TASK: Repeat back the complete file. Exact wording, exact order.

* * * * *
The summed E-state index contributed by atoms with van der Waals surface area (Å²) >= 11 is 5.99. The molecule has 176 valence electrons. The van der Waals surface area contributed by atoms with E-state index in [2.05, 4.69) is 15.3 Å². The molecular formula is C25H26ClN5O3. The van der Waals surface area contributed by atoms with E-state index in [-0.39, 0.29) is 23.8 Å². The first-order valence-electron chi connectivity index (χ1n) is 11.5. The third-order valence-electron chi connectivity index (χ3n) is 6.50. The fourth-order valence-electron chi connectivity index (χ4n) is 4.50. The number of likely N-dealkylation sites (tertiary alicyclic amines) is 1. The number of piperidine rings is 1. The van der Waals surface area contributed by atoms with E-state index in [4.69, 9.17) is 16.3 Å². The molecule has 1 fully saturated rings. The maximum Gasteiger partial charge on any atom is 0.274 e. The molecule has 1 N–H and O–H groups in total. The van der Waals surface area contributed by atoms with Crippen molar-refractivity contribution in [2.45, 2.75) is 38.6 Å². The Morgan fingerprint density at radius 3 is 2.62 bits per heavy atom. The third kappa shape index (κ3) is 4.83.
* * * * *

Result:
The summed E-state index contributed by atoms with van der Waals surface area (Å²) >= 11 is 5.99. The molecule has 176 valence electrons. The van der Waals surface area contributed by atoms with E-state index in [2.05, 4.69) is 15.3 Å². The molecular formula is C25H26ClN5O3. The van der Waals surface area contributed by atoms with E-state index in [-0.39, 0.29) is 23.8 Å². The first-order valence-electron chi connectivity index (χ1n) is 11.5. The third-order valence-electron chi connectivity index (χ3n) is 6.50. The fourth-order valence-electron chi connectivity index (χ4n) is 4.50. The number of likely N-dealkylation sites (tertiary alicyclic amines) is 1. The number of piperidine rings is 1. The van der Waals surface area contributed by atoms with E-state index in [4.69, 9.17) is 16.3 Å². The molecule has 1 fully saturated rings. The maximum Gasteiger partial charge on any atom is 0.274 e. The molecule has 1 N–H and O–H groups in total. The van der Waals surface area contributed by atoms with Crippen molar-refractivity contribution in [2.45, 2.75) is 38.6 Å². The Morgan fingerprint density at radius 3 is 2.62 bits per heavy atom. The third kappa shape index (κ3) is 4.83.